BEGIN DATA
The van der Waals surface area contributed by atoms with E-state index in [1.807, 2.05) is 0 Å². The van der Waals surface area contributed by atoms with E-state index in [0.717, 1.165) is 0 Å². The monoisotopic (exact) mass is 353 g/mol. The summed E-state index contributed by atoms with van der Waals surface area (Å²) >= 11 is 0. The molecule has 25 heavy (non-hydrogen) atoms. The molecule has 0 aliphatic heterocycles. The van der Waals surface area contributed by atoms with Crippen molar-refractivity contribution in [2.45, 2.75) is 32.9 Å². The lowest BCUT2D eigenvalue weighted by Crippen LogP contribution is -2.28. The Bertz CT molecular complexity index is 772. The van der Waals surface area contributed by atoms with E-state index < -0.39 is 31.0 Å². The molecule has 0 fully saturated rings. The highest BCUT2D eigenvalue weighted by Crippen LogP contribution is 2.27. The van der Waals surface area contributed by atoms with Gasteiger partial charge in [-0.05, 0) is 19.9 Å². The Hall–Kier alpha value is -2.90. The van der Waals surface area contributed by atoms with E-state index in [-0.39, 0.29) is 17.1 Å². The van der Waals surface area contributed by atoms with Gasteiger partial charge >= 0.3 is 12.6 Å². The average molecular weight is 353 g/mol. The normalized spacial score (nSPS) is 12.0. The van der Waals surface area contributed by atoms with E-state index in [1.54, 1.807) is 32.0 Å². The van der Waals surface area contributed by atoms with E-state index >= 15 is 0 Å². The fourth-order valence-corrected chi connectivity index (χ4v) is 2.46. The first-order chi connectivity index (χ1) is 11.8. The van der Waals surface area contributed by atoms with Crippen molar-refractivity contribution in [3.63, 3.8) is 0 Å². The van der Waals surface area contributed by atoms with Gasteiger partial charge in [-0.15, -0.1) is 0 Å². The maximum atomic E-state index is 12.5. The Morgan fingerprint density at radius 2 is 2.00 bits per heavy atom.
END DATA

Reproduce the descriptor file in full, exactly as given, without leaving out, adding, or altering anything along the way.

The van der Waals surface area contributed by atoms with E-state index in [1.807, 2.05) is 0 Å². The van der Waals surface area contributed by atoms with E-state index in [0.717, 1.165) is 0 Å². The monoisotopic (exact) mass is 353 g/mol. The summed E-state index contributed by atoms with van der Waals surface area (Å²) >= 11 is 0. The molecule has 25 heavy (non-hydrogen) atoms. The molecule has 0 aliphatic heterocycles. The van der Waals surface area contributed by atoms with Crippen molar-refractivity contribution in [2.45, 2.75) is 32.9 Å². The lowest BCUT2D eigenvalue weighted by Crippen LogP contribution is -2.28. The Bertz CT molecular complexity index is 772. The van der Waals surface area contributed by atoms with E-state index < -0.39 is 31.0 Å². The molecule has 0 fully saturated rings. The highest BCUT2D eigenvalue weighted by Crippen LogP contribution is 2.27. The van der Waals surface area contributed by atoms with Gasteiger partial charge in [-0.05, 0) is 19.9 Å². The Hall–Kier alpha value is -2.90. The van der Waals surface area contributed by atoms with E-state index in [-0.39, 0.29) is 17.1 Å². The van der Waals surface area contributed by atoms with Gasteiger partial charge >= 0.3 is 12.6 Å². The average molecular weight is 353 g/mol. The normalized spacial score (nSPS) is 12.0. The van der Waals surface area contributed by atoms with E-state index in [1.54, 1.807) is 32.0 Å². The van der Waals surface area contributed by atoms with E-state index >= 15 is 0 Å². The fourth-order valence-corrected chi connectivity index (χ4v) is 2.46. The first-order chi connectivity index (χ1) is 11.8. The van der Waals surface area contributed by atoms with Crippen molar-refractivity contribution in [3.63, 3.8) is 0 Å². The van der Waals surface area contributed by atoms with Gasteiger partial charge in [-0.15, -0.1) is 0 Å². The maximum atomic E-state index is 12.5. The Morgan fingerprint density at radius 2 is 2.00 bits per heavy atom.